There’s no PLACE like home
Lockdown, by nature of its social and economic implications, is putting unprecedented pressure on relationships of all kinds – personal and professional.
There are families who are used to spending hours apart each day, suddenly thrown into being with each other 24/7. And conversely, work colleagues, extended family and friends are now distanced, connected to us only through electronic devices.
Whilst existing in all of these different relationships, each and every one of us is experiencing our own additional stress, anxiety and trauma. This might include worries about keeping ourselves and family members safe from the virus, how to get food, stress about paying bills, the trauma of losing a job or keeping a business afloat, trying to get to grips with homeschooling and meeting your kids needs, worries about how to access healthcare, being lonely/disconnected from loved ones, or perhaps even suffering from losing a loved one to coronavirus.
Every time we interact with someone else right now, we’re connecting with them in the midst of our own individual experiences…and theirs. Though this creates a great opportunity for meaningful connection, it also poses a great threat from ‘misconnection’.
Get it right, and you and your family member or work colleague feel great – you both feel understood, cared-for and secure. Get it wrong, and both parties are left feeling bad – perhaps feeling rejected, invalidated, or neglected – and in no better position to cope with their current trials. At this unprecedented time, how you conduct yourself, and how you are perceived is being tested as never before.
So how can we get it right? To help with this, I’m drawing on a well-known therapeutic approach from the psychology world: PLACE. This memorable acronym stands for: Playfulness, Love, Acceptance, Curiosity, and last (but certainly not least), Empathy.
Developed by the wonderful American Psychologist, Dan Hughes, PLACE is most closely associated with therapeutic relationship work with adopted and looked after children. However, many of us Psychologists see the benefits of extending this philosophy to life in general – to all relationships – whether parent-child, adult-adult, personal or professional. Adopting PLACE can be life transforming. So please, accept this nugget of wisdom as my gift to you during this most testing of times (all accolades to Dan of course, for I am just a messenger!):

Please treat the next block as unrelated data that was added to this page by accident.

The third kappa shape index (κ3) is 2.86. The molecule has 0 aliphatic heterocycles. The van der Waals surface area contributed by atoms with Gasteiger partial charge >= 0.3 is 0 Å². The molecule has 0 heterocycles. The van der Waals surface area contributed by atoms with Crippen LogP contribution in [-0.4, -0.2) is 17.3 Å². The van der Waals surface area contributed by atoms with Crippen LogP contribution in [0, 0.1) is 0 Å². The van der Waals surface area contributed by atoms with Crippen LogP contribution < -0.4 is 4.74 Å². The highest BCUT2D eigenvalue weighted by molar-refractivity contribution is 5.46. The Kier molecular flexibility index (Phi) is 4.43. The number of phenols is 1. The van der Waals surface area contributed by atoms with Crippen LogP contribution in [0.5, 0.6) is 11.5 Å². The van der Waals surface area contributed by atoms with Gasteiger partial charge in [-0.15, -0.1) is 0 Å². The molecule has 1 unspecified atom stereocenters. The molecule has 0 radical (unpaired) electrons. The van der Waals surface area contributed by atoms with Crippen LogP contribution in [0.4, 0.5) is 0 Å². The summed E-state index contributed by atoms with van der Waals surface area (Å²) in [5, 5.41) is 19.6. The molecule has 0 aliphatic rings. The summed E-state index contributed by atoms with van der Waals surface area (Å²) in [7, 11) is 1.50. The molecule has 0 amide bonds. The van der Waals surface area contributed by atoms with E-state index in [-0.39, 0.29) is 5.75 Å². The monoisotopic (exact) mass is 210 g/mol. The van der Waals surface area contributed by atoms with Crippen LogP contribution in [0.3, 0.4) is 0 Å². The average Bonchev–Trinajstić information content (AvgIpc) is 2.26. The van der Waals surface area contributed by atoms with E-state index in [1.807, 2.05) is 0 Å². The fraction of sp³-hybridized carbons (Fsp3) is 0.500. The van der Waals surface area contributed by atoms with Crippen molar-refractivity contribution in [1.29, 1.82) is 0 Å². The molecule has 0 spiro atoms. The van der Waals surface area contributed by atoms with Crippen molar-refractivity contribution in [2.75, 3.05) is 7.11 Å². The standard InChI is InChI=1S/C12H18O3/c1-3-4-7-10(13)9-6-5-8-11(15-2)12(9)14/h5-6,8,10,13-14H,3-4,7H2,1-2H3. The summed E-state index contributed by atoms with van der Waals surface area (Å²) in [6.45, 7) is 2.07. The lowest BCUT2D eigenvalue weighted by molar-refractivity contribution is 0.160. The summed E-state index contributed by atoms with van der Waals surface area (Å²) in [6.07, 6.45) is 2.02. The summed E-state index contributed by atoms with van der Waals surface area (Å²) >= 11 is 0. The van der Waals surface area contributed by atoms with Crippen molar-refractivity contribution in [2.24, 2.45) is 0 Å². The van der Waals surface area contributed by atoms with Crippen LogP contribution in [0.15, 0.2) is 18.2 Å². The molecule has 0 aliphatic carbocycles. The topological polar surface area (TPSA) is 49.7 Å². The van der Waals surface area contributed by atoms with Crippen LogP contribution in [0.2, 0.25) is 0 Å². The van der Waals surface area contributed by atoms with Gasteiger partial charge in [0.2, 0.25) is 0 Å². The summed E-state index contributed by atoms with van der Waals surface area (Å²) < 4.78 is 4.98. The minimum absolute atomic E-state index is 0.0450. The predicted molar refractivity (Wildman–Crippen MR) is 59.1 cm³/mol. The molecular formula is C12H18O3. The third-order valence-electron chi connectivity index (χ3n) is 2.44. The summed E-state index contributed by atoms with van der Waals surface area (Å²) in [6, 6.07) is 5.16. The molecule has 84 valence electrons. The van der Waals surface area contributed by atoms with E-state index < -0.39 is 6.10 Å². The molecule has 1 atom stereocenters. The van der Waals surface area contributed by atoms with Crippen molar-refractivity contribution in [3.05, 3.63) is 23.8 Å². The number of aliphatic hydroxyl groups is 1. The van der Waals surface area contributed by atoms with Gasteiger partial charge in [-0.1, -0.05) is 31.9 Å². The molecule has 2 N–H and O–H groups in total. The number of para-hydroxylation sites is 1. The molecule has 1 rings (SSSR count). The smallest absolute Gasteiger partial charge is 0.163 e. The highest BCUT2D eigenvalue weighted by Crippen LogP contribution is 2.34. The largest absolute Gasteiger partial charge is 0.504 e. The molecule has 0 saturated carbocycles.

Playfulness. Find things to enjoy within your relationships, something fun and light-hearted. When times are tough, you need this more than ever to keep your relationships going. Have some silly fun in the garden with the children; have a giggle over funny YouTube clips (other online video-sharing platforms are available!) with your friends over a virtual coffee morning, or share some jokes with colleagues. Allow fun to blossom within your relationships, and within your own daily routine.
Love. Find something to love (or at least like!) from all the people in your life. Yes, someone might be causing you headaches, heartaches or stress (and it may feel like you’re getting little back). But take a step back. You may have fallen into the well-worn trap of dwelling on negatives. Your relationships will have been forged around someone’s principal characteristics. As time passes, relationships may struggle as one party (or both) tries to hone the edges of the other. The insignificant edges. These weren’t relevant to your love or friendship in the beginning – and neither should they be now. Especially now.
So go ‘back to basics’, and rediscover the source of your love. Appreciate them. Dwell on the positives. Moreover, let them know! Love begets love…and you know the next bit…. you’ve got to love yourself too! Nobody is more critical of you, than you. So at this time, give yourself a break – notice your positives, notice what you’re giving, how hard you’re trying, and who you are. Look at yourself through loving eyes.
Acceptance. Accept where people are at with whatever they are thinking, feeling or experiencing right now. It might be ugly, it might be depressing, it might increase your own anxiety. But it’s their experience and it’s important. Don’t judge it, don’t invalidate it and don’t minimise it. Show you get it, and show it’s okay to feel the way they do. Self-care alert: you don’t get out of this one lightly either- show acceptance of your own internal experience too. Validate yourself and accept that whatever you’re feeling right now is okay.
Curiosity. Don’t assume you know what your children, siblings, parents, friends, colleagues, neighbours are thinking and feeling. Even if you notice they are struggling, don’t assume you know what the reason is, or assume their journey right now is the same as yours. Ask them how they are doing, follow the threads of their communication to piece together the picture of what it’s like for them – their trials, their stresses and their positives. Similarly, don’t forget to share your own experience….’warts and all’. Remember, a bit of vulnerability is what helps us connect as humans.
Empathy. (Not sympathy!). Sympathy is about looking in on someone’s experience and feeling sorry for them. Empathy is different. Empathy is about standing in someone else’s shoes (metaphorically!), and allowing yourself to feel what they must be feeling…and then showing them that you get that experience, and that you really, truly, deeply care about it. Empathy is a game changer – it’s the lifeblood of maintaining healthy minds and healthy relationships. Show empathy to someone today and you’ll see the power of it unfold before your eyes. Show it to yourself, and you’re really on a winning streak.
Share the gift of PLACE. There’s literally no time like the present!